Thematic content recurs and reverberates. The Romantics wander in an out from the misty moors, first with a reference to Wordsworth’s definition of good poetry as “strong emotion recollected in tranquillity” and then again with Coleridge’s “person from Porlock” who knocked inopportunely and broke his Kublah Khan reverie. McCaffery’s invocation of Wordsworth et al is interesting, for this is marshy ground for experimental poetics. Wordsworth’s reference to emotion, in particular, is often quoted as an example of all that is wrong with poetry as it is conventionally conceived: unreflective naturalism, the hegemony of plain speech, distrust of any consideration of process. Oulipian Harry Mathews, for instance, holds Wordsworth (“nauseatingly bourgeois”) responsible for all that is wrong with modern literature, which in Mathews’ view is plenty. Such a perspective is a useful corrective but taken itself unreflectively it can ossify into dogma, resulting in a privileging of process over product, a wholesale rejection of affect, a view of any step towards the reader as ideological betrayal. Parsival has none of these failings, for whilst rigorous in its poetics, it is an immensely readable work, locating the reader at the heart of the generative process in the best Barthesian sense. It is a book that is ludic whilst remaining lucid, never limited by the rules of its language games. Returning to the aforementioned “person from Porlock” as McCaffery speaks of him is illuminating (with apologies for any slippage in formatting from the original):

INTO contrast
with a person from
like me 
who is
no less in
person than
is you
when immersed 
in all
          known instruments

Here, as throughout Parsival, we don’t quite know where we are or what it is we are looking at. McCaffery invites us to position ourselves both as creator and disruptor, witness and protagonist. Just when we might think we have attained the high ground we look up to find further snow-capped peaks extending to the horizon in every direction.

I take the title to be a mutation of Parsifal, Wagner’s opera, or Parzifal, the thirteenth-century poem by Wolfram von Eschenbach which it is based upon, or perhaps a collision between the two with a further nod to McCaffery’s own concretist Carnival sequence. Parzifal tells the story of the Arthurian knight who we would now refer to as Percival, a story which exists in multiple forms. In earlier versions of Arthurian legend, it is Percival who, in the course of a meandering journey, discovers the Holy Grail by chance, although he does not recognise it as such. In later versions, he has been downgraded, shunted onto the hard shoulder by the more telegenic Sir Galahad. As an illustration of the dynamic at play in Parsival, where all is circuitous, contingent, changeable, molten and malleable, Percival is an apt avatar.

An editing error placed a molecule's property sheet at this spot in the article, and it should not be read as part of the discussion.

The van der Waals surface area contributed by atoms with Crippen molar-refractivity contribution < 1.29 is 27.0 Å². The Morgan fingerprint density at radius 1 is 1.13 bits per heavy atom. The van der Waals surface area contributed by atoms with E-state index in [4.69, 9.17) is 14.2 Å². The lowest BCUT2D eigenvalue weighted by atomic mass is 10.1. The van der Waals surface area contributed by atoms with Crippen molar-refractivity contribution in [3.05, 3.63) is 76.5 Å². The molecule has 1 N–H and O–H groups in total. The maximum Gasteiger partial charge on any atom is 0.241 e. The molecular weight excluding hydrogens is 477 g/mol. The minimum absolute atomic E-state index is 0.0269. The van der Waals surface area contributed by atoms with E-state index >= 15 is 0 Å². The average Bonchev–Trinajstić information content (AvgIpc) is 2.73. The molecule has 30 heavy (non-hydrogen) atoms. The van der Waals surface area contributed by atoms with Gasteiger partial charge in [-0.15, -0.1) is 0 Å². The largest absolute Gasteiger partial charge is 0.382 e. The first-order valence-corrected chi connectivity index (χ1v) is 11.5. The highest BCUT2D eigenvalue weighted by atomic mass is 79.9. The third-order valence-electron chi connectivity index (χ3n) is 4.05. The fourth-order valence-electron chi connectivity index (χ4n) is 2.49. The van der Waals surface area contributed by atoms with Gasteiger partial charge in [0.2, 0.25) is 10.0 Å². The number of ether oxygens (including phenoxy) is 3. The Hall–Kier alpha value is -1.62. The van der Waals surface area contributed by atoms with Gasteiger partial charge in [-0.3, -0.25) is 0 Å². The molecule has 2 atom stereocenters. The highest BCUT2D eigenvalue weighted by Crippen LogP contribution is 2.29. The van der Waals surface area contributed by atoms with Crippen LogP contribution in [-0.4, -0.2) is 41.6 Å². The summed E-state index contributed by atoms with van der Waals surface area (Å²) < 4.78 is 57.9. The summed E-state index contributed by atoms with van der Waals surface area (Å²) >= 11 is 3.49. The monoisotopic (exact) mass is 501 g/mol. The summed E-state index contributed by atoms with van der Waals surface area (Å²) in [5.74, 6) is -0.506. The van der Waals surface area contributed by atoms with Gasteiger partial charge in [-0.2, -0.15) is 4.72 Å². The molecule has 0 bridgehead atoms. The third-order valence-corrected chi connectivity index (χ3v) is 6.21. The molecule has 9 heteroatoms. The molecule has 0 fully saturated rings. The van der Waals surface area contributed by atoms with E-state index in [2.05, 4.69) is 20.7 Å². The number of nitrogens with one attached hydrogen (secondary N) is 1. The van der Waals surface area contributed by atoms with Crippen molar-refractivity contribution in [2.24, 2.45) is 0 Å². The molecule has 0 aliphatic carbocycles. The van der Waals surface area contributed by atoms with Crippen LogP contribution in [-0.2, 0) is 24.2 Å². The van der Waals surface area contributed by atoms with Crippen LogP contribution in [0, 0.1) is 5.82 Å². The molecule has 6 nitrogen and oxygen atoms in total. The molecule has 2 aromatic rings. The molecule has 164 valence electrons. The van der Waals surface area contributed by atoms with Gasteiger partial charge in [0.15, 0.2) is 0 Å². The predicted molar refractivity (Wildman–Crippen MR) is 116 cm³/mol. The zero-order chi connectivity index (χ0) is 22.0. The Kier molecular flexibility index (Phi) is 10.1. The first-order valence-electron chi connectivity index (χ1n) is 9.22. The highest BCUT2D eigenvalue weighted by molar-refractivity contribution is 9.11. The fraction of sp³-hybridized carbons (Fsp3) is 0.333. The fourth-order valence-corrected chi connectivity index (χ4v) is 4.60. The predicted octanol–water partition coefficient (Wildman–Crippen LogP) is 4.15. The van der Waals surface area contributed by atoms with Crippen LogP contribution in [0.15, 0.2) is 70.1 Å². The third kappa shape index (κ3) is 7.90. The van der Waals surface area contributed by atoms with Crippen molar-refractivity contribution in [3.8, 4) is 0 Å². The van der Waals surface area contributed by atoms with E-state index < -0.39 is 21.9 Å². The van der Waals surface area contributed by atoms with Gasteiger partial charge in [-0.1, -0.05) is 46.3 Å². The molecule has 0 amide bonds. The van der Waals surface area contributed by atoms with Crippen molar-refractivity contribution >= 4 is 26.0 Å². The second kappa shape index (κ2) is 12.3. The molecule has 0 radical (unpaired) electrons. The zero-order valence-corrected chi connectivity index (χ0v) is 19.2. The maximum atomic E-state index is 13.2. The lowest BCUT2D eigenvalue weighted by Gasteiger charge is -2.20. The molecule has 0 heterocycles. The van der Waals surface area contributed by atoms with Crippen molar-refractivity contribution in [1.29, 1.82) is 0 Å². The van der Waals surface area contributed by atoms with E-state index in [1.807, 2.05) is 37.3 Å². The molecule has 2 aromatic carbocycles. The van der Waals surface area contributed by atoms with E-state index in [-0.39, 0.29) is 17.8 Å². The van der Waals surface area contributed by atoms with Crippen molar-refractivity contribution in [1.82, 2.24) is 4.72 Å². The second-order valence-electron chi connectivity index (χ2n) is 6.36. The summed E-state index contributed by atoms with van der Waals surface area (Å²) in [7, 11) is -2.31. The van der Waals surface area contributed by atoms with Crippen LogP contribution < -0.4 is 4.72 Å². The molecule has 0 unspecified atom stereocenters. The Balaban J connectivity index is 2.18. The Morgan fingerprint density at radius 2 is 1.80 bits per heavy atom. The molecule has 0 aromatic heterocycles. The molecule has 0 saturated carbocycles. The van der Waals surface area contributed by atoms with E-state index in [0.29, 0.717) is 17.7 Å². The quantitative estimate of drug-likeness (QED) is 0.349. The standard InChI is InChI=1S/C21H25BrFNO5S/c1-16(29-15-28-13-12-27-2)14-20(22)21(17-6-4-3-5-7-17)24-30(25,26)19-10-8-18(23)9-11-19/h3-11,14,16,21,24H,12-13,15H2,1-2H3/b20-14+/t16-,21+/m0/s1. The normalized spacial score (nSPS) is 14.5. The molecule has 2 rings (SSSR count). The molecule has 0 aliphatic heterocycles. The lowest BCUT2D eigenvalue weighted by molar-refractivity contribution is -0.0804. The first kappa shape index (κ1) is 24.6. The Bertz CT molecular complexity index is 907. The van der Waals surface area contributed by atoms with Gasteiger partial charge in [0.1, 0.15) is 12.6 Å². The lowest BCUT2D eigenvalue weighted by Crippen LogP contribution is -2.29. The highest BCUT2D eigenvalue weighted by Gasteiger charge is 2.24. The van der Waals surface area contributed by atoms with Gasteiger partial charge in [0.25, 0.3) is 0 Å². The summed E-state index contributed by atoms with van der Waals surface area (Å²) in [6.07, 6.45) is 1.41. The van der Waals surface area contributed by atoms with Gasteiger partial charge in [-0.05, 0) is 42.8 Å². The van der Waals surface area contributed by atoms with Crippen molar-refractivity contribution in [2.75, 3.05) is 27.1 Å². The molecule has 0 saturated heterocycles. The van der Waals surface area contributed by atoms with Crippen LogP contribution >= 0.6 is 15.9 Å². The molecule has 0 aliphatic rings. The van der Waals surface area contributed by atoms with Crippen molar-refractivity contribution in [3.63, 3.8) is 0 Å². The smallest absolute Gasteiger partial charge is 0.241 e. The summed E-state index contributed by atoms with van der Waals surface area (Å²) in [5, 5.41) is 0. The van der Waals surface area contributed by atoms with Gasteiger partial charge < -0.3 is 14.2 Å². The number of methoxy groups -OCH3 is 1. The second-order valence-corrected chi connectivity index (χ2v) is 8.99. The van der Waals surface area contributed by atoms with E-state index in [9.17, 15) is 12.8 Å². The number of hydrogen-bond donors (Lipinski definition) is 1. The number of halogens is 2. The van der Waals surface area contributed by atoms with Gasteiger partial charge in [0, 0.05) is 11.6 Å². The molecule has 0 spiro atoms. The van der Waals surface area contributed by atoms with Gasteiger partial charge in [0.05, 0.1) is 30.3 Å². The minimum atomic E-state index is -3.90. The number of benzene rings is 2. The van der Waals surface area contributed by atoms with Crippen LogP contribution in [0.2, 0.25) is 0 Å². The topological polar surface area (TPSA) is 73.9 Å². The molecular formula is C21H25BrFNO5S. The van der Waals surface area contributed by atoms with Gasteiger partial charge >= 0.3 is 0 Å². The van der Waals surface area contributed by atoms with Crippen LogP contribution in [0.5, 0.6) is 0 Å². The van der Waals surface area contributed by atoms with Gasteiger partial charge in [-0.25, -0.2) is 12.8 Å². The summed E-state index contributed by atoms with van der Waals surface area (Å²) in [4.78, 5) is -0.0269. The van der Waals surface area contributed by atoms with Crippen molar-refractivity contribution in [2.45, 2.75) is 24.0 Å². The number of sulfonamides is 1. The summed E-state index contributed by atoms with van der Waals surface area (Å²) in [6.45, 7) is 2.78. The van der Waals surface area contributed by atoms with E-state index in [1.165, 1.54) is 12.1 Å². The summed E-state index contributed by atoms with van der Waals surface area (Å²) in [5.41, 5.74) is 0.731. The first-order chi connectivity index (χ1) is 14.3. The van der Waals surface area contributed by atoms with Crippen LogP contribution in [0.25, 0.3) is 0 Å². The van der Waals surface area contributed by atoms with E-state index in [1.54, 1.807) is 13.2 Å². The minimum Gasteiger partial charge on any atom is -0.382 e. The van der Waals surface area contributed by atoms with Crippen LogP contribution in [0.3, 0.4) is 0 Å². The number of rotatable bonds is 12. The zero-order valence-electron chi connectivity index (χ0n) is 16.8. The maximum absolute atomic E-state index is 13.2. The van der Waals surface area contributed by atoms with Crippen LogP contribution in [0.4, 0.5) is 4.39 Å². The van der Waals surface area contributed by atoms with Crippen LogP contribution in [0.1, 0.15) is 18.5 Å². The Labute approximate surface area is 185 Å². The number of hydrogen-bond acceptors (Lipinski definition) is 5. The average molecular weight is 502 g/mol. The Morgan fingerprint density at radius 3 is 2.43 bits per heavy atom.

Parsival is a work of kaleidoscopic coherence, of multiple voices, of ellipses and lacunae. Above all, it is a work characterised by space, both in the physical sense on the page and in the sense that, rather than being presented with a smooth, finished structure to marvel at as we might the grand edifice of a palace, we are instead being invited in to pick things up, move them around and hold them up to the light with no thought of whether we might break them. As a reader, it’s like going to a firework display and being allowed to light the Roman candles, an experience both disorientating and delightful.


Tom Jenks' most recent book is Spruce  (Blart Books). He co-organises The Other Room reading series in Manchester, UK, administers the avant objects imprint zimZalla and is completing a PhD at Edge Hill University.

1 comment:

  1. Yes, I really enjoyed this. Very stimulating - and not one use of that execrable term 'interrogate', I notice.
    Great stuff.